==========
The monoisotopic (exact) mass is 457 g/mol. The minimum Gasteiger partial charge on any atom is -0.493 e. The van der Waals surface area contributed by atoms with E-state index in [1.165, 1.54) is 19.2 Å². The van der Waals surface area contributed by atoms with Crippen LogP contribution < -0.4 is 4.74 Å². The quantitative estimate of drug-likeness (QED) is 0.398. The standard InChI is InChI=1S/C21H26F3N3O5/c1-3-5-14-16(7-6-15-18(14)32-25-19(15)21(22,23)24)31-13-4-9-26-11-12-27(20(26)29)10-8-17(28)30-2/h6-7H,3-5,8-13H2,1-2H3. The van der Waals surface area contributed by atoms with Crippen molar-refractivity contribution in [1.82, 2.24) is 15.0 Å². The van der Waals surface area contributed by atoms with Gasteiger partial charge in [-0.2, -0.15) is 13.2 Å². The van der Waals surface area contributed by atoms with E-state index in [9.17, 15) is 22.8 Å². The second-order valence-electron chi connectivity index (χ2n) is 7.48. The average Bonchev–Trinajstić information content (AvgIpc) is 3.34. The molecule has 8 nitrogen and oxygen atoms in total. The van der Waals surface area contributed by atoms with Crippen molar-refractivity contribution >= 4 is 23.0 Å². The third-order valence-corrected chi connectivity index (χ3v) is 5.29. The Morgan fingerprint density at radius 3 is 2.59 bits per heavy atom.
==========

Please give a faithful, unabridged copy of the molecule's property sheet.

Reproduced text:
The monoisotopic (exact) mass is 457 g/mol. The minimum Gasteiger partial charge on any atom is -0.493 e. The van der Waals surface area contributed by atoms with E-state index in [1.165, 1.54) is 19.2 Å². The van der Waals surface area contributed by atoms with Crippen LogP contribution < -0.4 is 4.74 Å². The quantitative estimate of drug-likeness (QED) is 0.398. The standard InChI is InChI=1S/C21H26F3N3O5/c1-3-5-14-16(7-6-15-18(14)32-25-19(15)21(22,23)24)31-13-4-9-26-11-12-27(20(26)29)10-8-17(28)30-2/h6-7H,3-5,8-13H2,1-2H3. The van der Waals surface area contributed by atoms with Crippen molar-refractivity contribution in [1.82, 2.24) is 15.0 Å². The van der Waals surface area contributed by atoms with Gasteiger partial charge in [-0.2, -0.15) is 13.2 Å². The van der Waals surface area contributed by atoms with E-state index in [9.17, 15) is 22.8 Å². The second-order valence-electron chi connectivity index (χ2n) is 7.48. The average Bonchev–Trinajstić information content (AvgIpc) is 3.34. The molecule has 8 nitrogen and oxygen atoms in total. The van der Waals surface area contributed by atoms with Crippen molar-refractivity contribution >= 4 is 23.0 Å². The third-order valence-corrected chi connectivity index (χ3v) is 5.29. The Morgan fingerprint density at radius 3 is 2.59 bits per heavy atom.